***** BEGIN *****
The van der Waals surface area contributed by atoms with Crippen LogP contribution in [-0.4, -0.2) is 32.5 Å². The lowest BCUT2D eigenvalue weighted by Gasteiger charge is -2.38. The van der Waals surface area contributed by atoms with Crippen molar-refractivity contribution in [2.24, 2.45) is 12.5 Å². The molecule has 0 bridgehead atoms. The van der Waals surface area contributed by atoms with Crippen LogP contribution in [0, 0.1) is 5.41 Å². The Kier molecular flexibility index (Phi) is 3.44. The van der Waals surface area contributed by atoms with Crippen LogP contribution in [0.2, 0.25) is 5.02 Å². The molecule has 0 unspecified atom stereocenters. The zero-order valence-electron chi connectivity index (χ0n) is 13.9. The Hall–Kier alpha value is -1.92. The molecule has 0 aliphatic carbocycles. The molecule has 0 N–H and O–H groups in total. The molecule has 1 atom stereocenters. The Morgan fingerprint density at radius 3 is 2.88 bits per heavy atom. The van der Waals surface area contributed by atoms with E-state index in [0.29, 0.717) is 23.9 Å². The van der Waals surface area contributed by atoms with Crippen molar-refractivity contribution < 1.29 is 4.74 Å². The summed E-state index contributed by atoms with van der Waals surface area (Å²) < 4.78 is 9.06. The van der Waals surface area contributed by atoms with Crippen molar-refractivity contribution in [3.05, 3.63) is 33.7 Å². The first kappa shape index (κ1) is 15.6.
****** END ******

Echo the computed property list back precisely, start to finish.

The van der Waals surface area contributed by atoms with Crippen LogP contribution in [-0.4, -0.2) is 32.5 Å². The lowest BCUT2D eigenvalue weighted by Gasteiger charge is -2.38. The van der Waals surface area contributed by atoms with Crippen molar-refractivity contribution in [2.24, 2.45) is 12.5 Å². The molecule has 0 bridgehead atoms. The van der Waals surface area contributed by atoms with Crippen LogP contribution in [0, 0.1) is 5.41 Å². The Kier molecular flexibility index (Phi) is 3.44. The van der Waals surface area contributed by atoms with Crippen LogP contribution in [0.2, 0.25) is 5.02 Å². The molecule has 0 unspecified atom stereocenters. The zero-order valence-electron chi connectivity index (χ0n) is 13.9. The Hall–Kier alpha value is -1.92. The molecule has 0 aliphatic carbocycles. The molecule has 0 N–H and O–H groups in total. The molecule has 1 atom stereocenters. The Morgan fingerprint density at radius 3 is 2.88 bits per heavy atom. The van der Waals surface area contributed by atoms with E-state index in [0.29, 0.717) is 23.9 Å². The van der Waals surface area contributed by atoms with Crippen molar-refractivity contribution < 1.29 is 4.74 Å². The summed E-state index contributed by atoms with van der Waals surface area (Å²) < 4.78 is 9.06. The van der Waals surface area contributed by atoms with Crippen molar-refractivity contribution in [3.05, 3.63) is 33.7 Å². The first kappa shape index (κ1) is 15.6.